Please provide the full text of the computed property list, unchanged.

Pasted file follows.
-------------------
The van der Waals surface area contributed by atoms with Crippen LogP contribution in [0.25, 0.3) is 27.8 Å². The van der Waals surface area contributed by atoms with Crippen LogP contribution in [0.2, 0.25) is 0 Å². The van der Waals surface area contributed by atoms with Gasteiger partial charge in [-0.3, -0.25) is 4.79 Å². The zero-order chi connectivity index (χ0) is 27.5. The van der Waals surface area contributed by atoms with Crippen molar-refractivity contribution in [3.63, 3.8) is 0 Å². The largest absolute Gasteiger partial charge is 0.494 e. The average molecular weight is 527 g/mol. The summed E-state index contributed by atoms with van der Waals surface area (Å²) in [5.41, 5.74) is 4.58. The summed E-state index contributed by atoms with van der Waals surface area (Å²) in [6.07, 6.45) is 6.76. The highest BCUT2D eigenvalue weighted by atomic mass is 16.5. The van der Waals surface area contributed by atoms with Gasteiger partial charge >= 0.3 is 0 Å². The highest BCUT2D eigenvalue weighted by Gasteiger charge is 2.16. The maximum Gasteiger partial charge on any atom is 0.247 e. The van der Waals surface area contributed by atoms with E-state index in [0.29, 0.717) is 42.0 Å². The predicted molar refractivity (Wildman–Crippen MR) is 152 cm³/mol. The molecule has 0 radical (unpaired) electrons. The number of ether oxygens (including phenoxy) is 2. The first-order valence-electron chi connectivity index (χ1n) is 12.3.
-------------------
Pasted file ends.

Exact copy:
The van der Waals surface area contributed by atoms with Crippen LogP contribution in [0.25, 0.3) is 27.8 Å². The van der Waals surface area contributed by atoms with Crippen LogP contribution in [0.2, 0.25) is 0 Å². The van der Waals surface area contributed by atoms with Gasteiger partial charge in [-0.3, -0.25) is 4.79 Å². The zero-order chi connectivity index (χ0) is 27.5. The van der Waals surface area contributed by atoms with Crippen molar-refractivity contribution in [3.63, 3.8) is 0 Å². The largest absolute Gasteiger partial charge is 0.494 e. The average molecular weight is 527 g/mol. The summed E-state index contributed by atoms with van der Waals surface area (Å²) in [5.41, 5.74) is 4.58. The summed E-state index contributed by atoms with van der Waals surface area (Å²) in [6.07, 6.45) is 6.76. The highest BCUT2D eigenvalue weighted by atomic mass is 16.5. The van der Waals surface area contributed by atoms with Gasteiger partial charge >= 0.3 is 0 Å². The highest BCUT2D eigenvalue weighted by Gasteiger charge is 2.16. The maximum Gasteiger partial charge on any atom is 0.247 e. The van der Waals surface area contributed by atoms with E-state index in [0.29, 0.717) is 42.0 Å². The predicted molar refractivity (Wildman–Crippen MR) is 152 cm³/mol. The molecule has 0 radical (unpaired) electrons. The number of ether oxygens (including phenoxy) is 2. The first-order valence-electron chi connectivity index (χ1n) is 12.3.